Quality managers have the role of ensuring that the services and products a company sells are of high standards and meet both customer and regulatory expectations. When all this is done the quality manager then has the responsibility of ensuring that the company is consistent in achieving the standards set (Russ, 2005, p. 16). Due the demanding nature of their job, quality managers are in several situations faced by several ethical and legal issues.
A major ethical issue that quality managers face is ensuring that no short-cuts are taken during production if they affect the value of the product. Many a time there are unethical ways of making products that do not meet the set standards but which clients would not easily distinguish from the required quality (Spencer & Sims, 2010, p. 94). In most cases, the short cuts are cheaper and the quality manager may be tempted to opt for these unethical methods. However, good quality managers have to ensure that ethics are maintained in the production process at whatever costs.
The job description of quality managers requires that they not only pay attention to quality and consistency but also to how the actual process of achieving these is done (Russ, 2005, p. 87). This role brings about a legal issue when the manager has to be up to date with new production regulations. Failure to comply with such would lead to the company risking being sued. The quality manager is hence required to liaise with various regulators to be constantly updated on new legislations and policy. Where the quality manager fails to update the company and production department on new legislation the company may lose a lot of money in compensations and fines if legal action is taken against it.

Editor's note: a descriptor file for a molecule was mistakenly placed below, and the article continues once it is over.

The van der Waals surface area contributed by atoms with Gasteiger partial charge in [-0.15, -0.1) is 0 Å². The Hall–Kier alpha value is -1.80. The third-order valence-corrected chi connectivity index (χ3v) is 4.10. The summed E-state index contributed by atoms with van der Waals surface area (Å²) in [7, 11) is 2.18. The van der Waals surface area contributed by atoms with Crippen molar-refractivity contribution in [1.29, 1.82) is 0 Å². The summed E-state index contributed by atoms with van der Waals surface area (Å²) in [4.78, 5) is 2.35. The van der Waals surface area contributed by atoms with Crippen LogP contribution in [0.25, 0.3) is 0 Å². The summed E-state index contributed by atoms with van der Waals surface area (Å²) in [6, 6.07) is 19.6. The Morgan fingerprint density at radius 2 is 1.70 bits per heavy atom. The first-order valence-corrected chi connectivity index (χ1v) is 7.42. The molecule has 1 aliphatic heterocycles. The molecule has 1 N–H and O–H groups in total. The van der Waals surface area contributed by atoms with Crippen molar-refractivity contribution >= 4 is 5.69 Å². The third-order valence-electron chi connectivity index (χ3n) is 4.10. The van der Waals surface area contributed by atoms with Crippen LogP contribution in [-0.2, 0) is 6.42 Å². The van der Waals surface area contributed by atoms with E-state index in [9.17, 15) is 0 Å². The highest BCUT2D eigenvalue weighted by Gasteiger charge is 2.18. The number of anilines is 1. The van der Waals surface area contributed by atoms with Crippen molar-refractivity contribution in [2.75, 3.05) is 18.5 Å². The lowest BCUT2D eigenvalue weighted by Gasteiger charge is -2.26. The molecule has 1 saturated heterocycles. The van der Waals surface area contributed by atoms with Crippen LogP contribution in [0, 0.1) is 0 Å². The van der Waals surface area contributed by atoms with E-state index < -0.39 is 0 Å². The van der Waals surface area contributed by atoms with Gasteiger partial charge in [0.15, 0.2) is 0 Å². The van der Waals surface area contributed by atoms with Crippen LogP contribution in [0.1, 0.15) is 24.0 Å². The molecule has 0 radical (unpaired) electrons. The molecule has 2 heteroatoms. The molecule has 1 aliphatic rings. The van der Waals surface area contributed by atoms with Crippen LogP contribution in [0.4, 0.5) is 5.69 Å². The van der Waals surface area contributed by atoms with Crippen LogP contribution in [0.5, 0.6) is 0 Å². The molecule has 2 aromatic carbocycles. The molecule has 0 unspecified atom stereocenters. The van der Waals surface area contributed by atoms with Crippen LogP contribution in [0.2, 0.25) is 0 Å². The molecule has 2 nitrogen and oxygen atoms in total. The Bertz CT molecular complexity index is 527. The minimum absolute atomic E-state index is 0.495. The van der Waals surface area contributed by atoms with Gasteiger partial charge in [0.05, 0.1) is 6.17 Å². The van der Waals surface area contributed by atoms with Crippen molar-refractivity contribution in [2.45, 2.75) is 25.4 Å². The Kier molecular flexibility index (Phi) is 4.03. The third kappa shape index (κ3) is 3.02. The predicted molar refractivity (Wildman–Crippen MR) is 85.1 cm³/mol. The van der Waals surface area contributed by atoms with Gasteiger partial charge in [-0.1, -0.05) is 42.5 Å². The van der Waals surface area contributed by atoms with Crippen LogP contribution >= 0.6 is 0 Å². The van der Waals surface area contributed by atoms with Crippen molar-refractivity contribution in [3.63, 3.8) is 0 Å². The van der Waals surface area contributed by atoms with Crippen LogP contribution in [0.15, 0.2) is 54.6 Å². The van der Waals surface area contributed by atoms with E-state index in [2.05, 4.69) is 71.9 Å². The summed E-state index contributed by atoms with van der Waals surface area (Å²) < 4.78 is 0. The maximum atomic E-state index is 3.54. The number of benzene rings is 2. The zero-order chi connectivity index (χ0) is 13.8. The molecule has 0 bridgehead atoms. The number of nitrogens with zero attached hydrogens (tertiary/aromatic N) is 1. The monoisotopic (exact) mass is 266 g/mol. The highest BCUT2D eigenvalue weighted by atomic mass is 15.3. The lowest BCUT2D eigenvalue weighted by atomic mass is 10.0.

Russ, W. (2005). The Certified Manager of Quality/ Organizational Excellence Handbook.
Washington: ASQ Press
Spencer, M. & Sims, R. (2010). Corporate Misconduct: The Legal, Societal, and Management
Issues. New York: Praeger